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Artists Frida Kahlo

Frida Kahlo

Mexican Painter

Movement: Surrealism

Born: July 6, 1907 - Coyoacan, Mexico City, Mexico

Died: July 13, 1954 - Mexico City, Mexico

"I've done my paintings well... and they have a message of pain in them, but I think they'll interest a few people. They're not revolutionary, so why do I keep on believing they're combative?"

Synopsis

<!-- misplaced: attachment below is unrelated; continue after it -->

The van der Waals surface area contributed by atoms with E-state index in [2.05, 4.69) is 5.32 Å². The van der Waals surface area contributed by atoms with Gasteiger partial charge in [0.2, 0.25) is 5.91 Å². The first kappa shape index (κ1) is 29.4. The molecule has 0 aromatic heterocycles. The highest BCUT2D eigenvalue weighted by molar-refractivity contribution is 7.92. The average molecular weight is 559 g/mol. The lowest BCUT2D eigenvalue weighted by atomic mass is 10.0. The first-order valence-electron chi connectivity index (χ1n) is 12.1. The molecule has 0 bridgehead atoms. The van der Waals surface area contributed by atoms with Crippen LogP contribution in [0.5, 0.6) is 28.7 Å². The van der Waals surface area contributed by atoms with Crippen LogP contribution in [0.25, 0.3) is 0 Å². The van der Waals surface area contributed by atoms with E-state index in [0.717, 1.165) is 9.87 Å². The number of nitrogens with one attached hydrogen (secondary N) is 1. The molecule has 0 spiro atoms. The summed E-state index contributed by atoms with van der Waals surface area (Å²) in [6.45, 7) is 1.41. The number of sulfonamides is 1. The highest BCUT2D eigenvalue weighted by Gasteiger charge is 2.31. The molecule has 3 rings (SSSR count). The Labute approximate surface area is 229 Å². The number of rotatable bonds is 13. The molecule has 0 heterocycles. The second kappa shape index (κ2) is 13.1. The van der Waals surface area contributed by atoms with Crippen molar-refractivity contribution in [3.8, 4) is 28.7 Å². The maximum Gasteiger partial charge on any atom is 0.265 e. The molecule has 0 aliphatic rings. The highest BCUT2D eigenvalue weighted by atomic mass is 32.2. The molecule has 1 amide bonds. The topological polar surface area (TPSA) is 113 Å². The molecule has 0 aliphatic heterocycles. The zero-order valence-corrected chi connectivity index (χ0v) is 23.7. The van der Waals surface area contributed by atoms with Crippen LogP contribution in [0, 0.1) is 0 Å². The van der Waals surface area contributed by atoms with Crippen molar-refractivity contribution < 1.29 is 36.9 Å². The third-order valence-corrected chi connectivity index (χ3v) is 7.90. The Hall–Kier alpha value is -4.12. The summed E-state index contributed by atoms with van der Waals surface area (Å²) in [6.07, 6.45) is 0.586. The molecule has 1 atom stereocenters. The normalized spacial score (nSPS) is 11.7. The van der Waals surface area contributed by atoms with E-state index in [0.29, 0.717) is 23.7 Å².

Frida Kahlo's work was influenced by traumatic physical and psychological events from her childhood and early adulthood, including a crippling accident and the infidelity of her husband. In addition to personal issues, Kahlo's often brooding and introspective subject matter also deals with questions of national identity. Her mixed ancestry - Mexican and German - provided a rich source of ideas, particularly during the Second World War, when Kahlo changed the spelling of her first name to one that was less Germanic. Her works are often categorized as Surrealist because of her sometimes bizarre and disturbing themes, but unlike the Surrealists, Kahlo was not interested in dreams or the subconscious - her art was almost always starkly autobiographical. In later life, she was forced to rely on painkillers that affected the quality of her output. She has now become a cultural icon and is especially revered in her home country for her focus on her Mexican identity, or Mexicanidad.

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